Just like the overall health care system, the Medicare program is changing.

It's not just the shift to "managed care" and the health insurers' insistence that tests, procedures and even hospital admissions be authorized in advance. Medicare is also being affected by the Balanced Budget Act of 1997, which added new controls and restrictions on the program to save the federal government billions of dollars.

The legislation was initially criticized by some for making only minor changes to Medicare. Others claimed it would have little impact on individuals, with most changes felt only by hospitals, home health agencies and other providers of health care services. Both assessments were wrong. People who rely on Medicare are experiencing many changes, including these:

* Uncertainty about HMOs participating in Medicare + Choice.

Medicare beneficiaries who enroll in a health maintenance organization (HMO) get all their Medicare benefits from that plan. In turn, the government pays the plan a monthly premium, adjusted annually, for each beneficiary.

Research has indicated that HMOs have been paid more than necessary to cover the basic Medicare services. Consequently, many plans have offered extra benefits, such as prescription drug coverage at little or no additional cost, helping to attract new business. The budget act seeks to phase out this "overpayment" by restraining the rise in the federal contribution. The plans argue that they are not being overpaid. In fact, they say, they are not being paid enough to cover their costs.

Regardless of which side is correct, beneficiaries are affected. Some HMOs have pulled their Medicare operations out of areas of the country where they say they cannot make money, requiring beneficiaries to find new plans or return to the traditional Medicare program. In other cases, HMOs have announced that they will eliminate extra benefits such as prescription drugs or raise the premiums they charge for such benefits.

While it is tempting to blame the government for this turmoil, in actuality the medical marketplace is playing a strong role. Aside from the federal payment, HMOs must consider whether they can compete effectively and attract enough Medicare patients to be profitable. If their bottom line performance is not strong enough in a given area, they will adjust their benefits or pull out of the Medicare portion of the market entirely.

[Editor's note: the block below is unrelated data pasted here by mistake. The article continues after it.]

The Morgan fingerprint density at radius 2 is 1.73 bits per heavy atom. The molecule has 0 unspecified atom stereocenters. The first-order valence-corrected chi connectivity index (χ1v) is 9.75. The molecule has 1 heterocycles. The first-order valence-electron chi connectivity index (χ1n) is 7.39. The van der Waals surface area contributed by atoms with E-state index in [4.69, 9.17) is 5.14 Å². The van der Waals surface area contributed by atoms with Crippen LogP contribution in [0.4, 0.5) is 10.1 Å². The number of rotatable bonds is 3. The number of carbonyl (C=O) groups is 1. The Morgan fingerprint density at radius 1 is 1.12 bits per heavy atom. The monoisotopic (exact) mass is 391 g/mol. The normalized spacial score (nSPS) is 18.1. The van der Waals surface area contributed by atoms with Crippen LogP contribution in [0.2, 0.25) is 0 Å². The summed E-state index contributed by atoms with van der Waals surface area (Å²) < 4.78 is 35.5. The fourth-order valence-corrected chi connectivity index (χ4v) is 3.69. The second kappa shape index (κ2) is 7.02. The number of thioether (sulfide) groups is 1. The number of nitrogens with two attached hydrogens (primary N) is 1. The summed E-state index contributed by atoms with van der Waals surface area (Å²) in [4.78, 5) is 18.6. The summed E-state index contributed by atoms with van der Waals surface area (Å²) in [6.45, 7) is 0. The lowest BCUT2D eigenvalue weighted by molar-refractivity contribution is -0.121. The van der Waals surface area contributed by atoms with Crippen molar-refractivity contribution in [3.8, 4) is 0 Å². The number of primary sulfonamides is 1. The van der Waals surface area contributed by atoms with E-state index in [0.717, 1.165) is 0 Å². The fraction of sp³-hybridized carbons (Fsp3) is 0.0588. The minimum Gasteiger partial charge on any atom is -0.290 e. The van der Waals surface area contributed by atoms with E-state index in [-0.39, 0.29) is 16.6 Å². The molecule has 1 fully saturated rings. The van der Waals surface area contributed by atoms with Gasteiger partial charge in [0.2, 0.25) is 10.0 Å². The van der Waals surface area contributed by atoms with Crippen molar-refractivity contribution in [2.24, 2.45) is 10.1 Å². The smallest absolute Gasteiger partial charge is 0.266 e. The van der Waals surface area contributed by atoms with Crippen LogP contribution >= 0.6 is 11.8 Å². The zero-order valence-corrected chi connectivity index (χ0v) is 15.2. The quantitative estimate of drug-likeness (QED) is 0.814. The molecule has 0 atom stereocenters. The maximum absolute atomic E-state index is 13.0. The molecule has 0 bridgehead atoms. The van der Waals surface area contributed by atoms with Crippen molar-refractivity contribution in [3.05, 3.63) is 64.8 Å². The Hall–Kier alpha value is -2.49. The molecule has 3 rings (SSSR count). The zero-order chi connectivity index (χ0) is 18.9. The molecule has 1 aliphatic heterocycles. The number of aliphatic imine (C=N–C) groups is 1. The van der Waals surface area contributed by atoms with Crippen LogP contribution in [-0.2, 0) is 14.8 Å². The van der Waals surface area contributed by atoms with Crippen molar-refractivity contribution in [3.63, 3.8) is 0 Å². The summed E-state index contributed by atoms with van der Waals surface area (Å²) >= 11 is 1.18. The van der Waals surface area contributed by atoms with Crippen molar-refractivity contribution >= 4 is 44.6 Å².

* Increased controls on home health services.

Another part of Medicare where the budget act sought to slow spending growth was for home health services, whose costs have been increasing rapidly over the past decade. Medicare is supposed to cover the medical needs of patients, including home health services used for skilled nursing care, rehabilitation and other urgent needs. Medicare also provides less-skilled benefits that help people with chronic problems remain in their homes. While these benefits are certainly valued by recipients, the 1997 law sought to save money by restricting home health care to skilled services.

But limits have been hard to impose because of the difficulty in defining exactly how many home health visits a person with a particular health condition needs. The interim payment system now in place sets a recommended ceiling on visits for each home health agency. These controls attempt to discourage agencies from making large numbers of visits for unskilled care, but some agencies are treating these rules as if they set an upper limit on visits for each individual beneficiary. As a result, some agencies have reduced benefits or even refused to serve potentially high-cost patients even when they need skilled services.

As with the HMO changes, not all of the blame for problems should be assigned to the budget act; agencies have often contributed to the problems of access to care. A more permanent system for payments is supposed to be put in place in October of 2000. That system is expected to include even tighter controls on spending, but it should also do a better job of ensuring that agencies are compensated for delivering appropriate care. Nonetheless, it may continue to be difficult to limit spending on home health without causing problems for beneficiaries who need this type of service.

* An increase in the Part B premium.

The most direct impact of the 1997 legislation on beneficiaries is through a higher premium to be phased in over time. A premium is not usually required for Part A, which covers inpatient hospital and other services. But the optional Part B, which covers physician services and outpatient hospital care, requires people to pay a portion of those Part B costs.

The budget act shifted some home health services out of Part A and into Part B, a change that will raise Part B premiums. With the cost of other Part B services continuing to grow rapidly, the premium is expected to double over the next nine years. Thus, the $45.50 monthly premium for 1999 will rise to about $95 in 2008.

In conclusion, some Medicare beneficiaries will be hurt by the combination of changes in the law and providers' response to those changes. While Congress may amend the legislation, it is likely that many of the changes will remain in place and continue to have a lasting impact on people enrolled in Medicare.